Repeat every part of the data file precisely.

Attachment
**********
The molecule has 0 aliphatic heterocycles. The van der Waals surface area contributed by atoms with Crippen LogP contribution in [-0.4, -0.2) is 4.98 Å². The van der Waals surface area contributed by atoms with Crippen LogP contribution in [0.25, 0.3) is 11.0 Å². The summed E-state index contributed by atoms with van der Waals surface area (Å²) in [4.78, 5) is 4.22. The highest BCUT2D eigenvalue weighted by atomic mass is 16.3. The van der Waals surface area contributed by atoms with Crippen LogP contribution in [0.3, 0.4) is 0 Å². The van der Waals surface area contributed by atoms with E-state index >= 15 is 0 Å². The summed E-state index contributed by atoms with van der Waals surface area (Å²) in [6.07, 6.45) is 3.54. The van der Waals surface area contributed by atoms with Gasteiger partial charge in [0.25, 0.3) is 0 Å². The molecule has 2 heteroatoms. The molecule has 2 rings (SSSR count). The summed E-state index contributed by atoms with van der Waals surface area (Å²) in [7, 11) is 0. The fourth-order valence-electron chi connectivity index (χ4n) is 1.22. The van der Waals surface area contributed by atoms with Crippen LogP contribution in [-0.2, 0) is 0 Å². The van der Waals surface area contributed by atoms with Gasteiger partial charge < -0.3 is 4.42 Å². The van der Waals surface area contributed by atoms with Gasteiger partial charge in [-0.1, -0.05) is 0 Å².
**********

The molecule has 0 aliphatic heterocycles. The van der Waals surface area contributed by atoms with Crippen LogP contribution in [-0.4, -0.2) is 4.98 Å². The van der Waals surface area contributed by atoms with Crippen LogP contribution in [0.25, 0.3) is 11.0 Å². The summed E-state index contributed by atoms with van der Waals surface area (Å²) in [4.78, 5) is 4.22. The highest BCUT2D eigenvalue weighted by atomic mass is 16.3. The van der Waals surface area contributed by atoms with Crippen LogP contribution in [0.3, 0.4) is 0 Å². The van der Waals surface area contributed by atoms with E-state index >= 15 is 0 Å². The summed E-state index contributed by atoms with van der Waals surface area (Å²) in [6.07, 6.45) is 3.54. The van der Waals surface area contributed by atoms with Gasteiger partial charge in [0.25, 0.3) is 0 Å². The molecule has 2 heteroatoms. The molecule has 2 rings (SSSR count). The summed E-state index contributed by atoms with van der Waals surface area (Å²) in [7, 11) is 0. The fourth-order valence-electron chi connectivity index (χ4n) is 1.22. The van der Waals surface area contributed by atoms with Crippen LogP contribution in [-0.2, 0) is 0 Å². The van der Waals surface area contributed by atoms with Gasteiger partial charge < -0.3 is 4.42 Å². The van der Waals surface area contributed by atoms with Gasteiger partial charge in [-0.1, -0.05) is 0 Å².